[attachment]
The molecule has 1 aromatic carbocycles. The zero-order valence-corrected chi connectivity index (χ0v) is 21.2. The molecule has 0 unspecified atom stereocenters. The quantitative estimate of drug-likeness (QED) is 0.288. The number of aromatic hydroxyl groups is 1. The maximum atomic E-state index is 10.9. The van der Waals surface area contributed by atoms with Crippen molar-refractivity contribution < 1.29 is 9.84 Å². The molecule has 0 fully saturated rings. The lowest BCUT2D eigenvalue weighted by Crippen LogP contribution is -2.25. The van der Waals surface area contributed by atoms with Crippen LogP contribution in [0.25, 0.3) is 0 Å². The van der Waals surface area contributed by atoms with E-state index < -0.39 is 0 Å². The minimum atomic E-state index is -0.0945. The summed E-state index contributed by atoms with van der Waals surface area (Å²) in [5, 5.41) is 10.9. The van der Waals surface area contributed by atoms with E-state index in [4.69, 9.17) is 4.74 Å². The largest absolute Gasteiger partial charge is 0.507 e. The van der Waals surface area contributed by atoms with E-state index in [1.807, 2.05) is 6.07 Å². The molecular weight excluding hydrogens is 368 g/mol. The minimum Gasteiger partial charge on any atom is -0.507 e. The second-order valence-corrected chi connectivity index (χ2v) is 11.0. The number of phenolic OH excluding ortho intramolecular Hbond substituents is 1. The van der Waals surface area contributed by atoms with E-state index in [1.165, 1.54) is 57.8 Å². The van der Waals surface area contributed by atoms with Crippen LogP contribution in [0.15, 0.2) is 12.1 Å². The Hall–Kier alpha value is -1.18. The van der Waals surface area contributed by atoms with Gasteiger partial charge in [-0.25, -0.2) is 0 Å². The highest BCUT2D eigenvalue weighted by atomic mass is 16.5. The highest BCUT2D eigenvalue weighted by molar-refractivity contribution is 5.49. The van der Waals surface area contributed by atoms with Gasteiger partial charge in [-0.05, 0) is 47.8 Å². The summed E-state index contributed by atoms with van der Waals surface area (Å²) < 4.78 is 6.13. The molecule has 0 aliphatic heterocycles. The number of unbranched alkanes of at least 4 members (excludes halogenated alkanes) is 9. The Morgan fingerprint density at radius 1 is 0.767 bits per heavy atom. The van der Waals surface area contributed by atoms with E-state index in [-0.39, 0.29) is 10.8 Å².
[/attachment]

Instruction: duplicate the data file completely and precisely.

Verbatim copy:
The molecule has 1 aromatic carbocycles. The zero-order valence-corrected chi connectivity index (χ0v) is 21.2. The molecule has 0 unspecified atom stereocenters. The quantitative estimate of drug-likeness (QED) is 0.288. The number of aromatic hydroxyl groups is 1. The maximum atomic E-state index is 10.9. The van der Waals surface area contributed by atoms with Crippen molar-refractivity contribution < 1.29 is 9.84 Å². The molecule has 0 fully saturated rings. The lowest BCUT2D eigenvalue weighted by Crippen LogP contribution is -2.25. The van der Waals surface area contributed by atoms with Crippen LogP contribution in [0.25, 0.3) is 0 Å². The van der Waals surface area contributed by atoms with E-state index < -0.39 is 0 Å². The minimum atomic E-state index is -0.0945. The summed E-state index contributed by atoms with van der Waals surface area (Å²) in [5, 5.41) is 10.9. The van der Waals surface area contributed by atoms with E-state index in [4.69, 9.17) is 4.74 Å². The largest absolute Gasteiger partial charge is 0.507 e. The van der Waals surface area contributed by atoms with E-state index in [1.807, 2.05) is 6.07 Å². The molecular weight excluding hydrogens is 368 g/mol. The minimum Gasteiger partial charge on any atom is -0.507 e. The second-order valence-corrected chi connectivity index (χ2v) is 11.0. The number of phenolic OH excluding ortho intramolecular Hbond substituents is 1. The van der Waals surface area contributed by atoms with E-state index in [1.165, 1.54) is 57.8 Å². The van der Waals surface area contributed by atoms with Crippen LogP contribution in [0.15, 0.2) is 12.1 Å². The Hall–Kier alpha value is -1.18. The van der Waals surface area contributed by atoms with Gasteiger partial charge in [-0.25, -0.2) is 0 Å². The highest BCUT2D eigenvalue weighted by atomic mass is 16.5. The highest BCUT2D eigenvalue weighted by molar-refractivity contribution is 5.49. The van der Waals surface area contributed by atoms with Gasteiger partial charge in [-0.05, 0) is 47.8 Å². The summed E-state index contributed by atoms with van der Waals surface area (Å²) < 4.78 is 6.13. The molecule has 0 aliphatic heterocycles. The number of unbranched alkanes of at least 4 members (excludes halogenated alkanes) is 9. The Morgan fingerprint density at radius 1 is 0.767 bits per heavy atom. The van der Waals surface area contributed by atoms with E-state index in [-0.39, 0.29) is 10.8 Å².